Your situation is exactly how I feel now. In my younger years, New Year’s Eve was party time. Now it has become a time of reflection, important with ritual and being with those I’m closest to. It’s a time to value your own time, and not be catering to someone else’s desires, even if they are “well intended.” You are adults and you have a right to your own preferences. And you can choose to not let someone else’s words affect you. I used to tell my kids in children’s church that you use your ears to let the negative thoughts/words go in one ear and out the other. And a well-known author, Terry Cole Whitaker, wrote a book, “What You Think of Me is None of My Business.”

Turn this kind of moment into a win-win for everyone involved. Thank your friends for wanting to include you in their events, and don’t apologize for your feelings. Just say, “Thank you for wanting to include us, and this time of year is a time we really value and enjoy spending the time either by ourselves or with our immediate family. Let’s plan to get together at another date and celebrate our friendship. Have fun at your party and Happy New Year.”

If they respond with their negative words, “use your ears” and let it go. Be proud that you are not buying into their pressure. Don’t waste your energy on this kind of situation, just be grateful that your friends are giving you an opportunity to be strong in your own choices.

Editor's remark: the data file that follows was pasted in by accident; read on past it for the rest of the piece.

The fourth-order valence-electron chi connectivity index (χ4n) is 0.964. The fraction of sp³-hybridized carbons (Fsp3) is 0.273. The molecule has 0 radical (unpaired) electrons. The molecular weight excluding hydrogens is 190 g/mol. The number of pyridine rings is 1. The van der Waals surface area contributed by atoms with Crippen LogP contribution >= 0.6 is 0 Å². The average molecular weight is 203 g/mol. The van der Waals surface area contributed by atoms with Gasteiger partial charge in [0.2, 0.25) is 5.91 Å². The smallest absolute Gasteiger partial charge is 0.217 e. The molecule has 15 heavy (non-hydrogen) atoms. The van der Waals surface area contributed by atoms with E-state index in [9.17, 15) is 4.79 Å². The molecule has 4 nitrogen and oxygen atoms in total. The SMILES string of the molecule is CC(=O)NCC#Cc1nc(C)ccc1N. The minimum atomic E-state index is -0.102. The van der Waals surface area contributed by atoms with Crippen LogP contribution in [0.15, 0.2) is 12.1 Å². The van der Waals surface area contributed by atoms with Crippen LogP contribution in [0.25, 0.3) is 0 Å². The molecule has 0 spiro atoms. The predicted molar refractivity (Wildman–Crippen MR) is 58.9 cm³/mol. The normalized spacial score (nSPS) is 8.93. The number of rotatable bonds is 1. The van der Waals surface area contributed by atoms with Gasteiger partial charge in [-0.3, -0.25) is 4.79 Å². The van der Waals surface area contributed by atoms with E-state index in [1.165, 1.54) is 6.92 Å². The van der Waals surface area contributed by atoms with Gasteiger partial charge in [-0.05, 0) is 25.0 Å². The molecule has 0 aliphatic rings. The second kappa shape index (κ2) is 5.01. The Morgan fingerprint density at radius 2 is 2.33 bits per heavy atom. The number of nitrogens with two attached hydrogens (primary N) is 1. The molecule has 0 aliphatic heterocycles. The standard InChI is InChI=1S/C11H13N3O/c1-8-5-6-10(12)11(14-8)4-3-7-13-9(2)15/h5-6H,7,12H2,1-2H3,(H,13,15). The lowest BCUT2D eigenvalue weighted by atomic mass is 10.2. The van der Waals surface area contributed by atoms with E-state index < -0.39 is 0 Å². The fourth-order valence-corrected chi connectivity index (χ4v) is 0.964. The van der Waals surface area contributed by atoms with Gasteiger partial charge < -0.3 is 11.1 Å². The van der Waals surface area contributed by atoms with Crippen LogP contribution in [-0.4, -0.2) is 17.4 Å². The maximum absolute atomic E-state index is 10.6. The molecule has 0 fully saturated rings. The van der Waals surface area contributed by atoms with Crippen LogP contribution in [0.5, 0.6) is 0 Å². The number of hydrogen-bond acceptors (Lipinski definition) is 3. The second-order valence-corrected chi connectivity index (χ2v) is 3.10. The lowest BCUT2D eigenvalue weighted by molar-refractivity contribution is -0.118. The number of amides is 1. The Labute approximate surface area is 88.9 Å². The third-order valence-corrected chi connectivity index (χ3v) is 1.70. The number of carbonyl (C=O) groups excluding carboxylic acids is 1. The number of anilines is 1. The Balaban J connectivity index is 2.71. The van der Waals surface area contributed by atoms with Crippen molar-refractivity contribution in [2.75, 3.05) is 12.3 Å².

Happy New Year.


Laney Clevenger-White BWLaney Clevenger-White

Laney Clevenger-White, RScP


Dear New Year’s Eve Homebodies,

There is nothing wrong with the choice you have made for yourselves in celebrating New Year’s Eve. I think it is lovely and meaningful. Getting your friends to accept that seems to be a bit of a problem for you.

Well, clearly your friends value you and hold you in great esteem; otherwise, they would never ask to enjoy your company. Sometimes a rejection of an invitation is perceived as a rejection of the person or persons making the invitation. Whereas you have not sought or intended to offend, on one level offense has been taken and little barbs like “old fogies” are thrown out in response.

So how to handle this? It’s all in the framing of your response. There are two issues to be dealt with here. Both are equally important, and both must be addressed. The first is clearly stating your needs, wants, and desires, and sometimes the why. The second is clearly stating the value and regard you still have for your friends, thus reassuring them of your continued good will and affection in spite of your decision. For example, one might say, “My husband and I have gotten to that point in our lives where we really enjoy just being in one another’s company to quietly celebrate the New Year. But with that said, I really appreciate your kind offer because we both are very fond of you and enjoy your company. But for New Year’s, we really look forward now just for some private time together.”

It’s okay to have what you choose for yourself. But sometimes, as a courtesy and a mark of respect to those who care about us, we need to go out of our way to clearly reassure them that our choices (which may exclude them) are not done as a personal rejection, and that we still value and hold them in high regard as a friend.

Anthony Kelson WEB

Anthony P. Kelson, RScP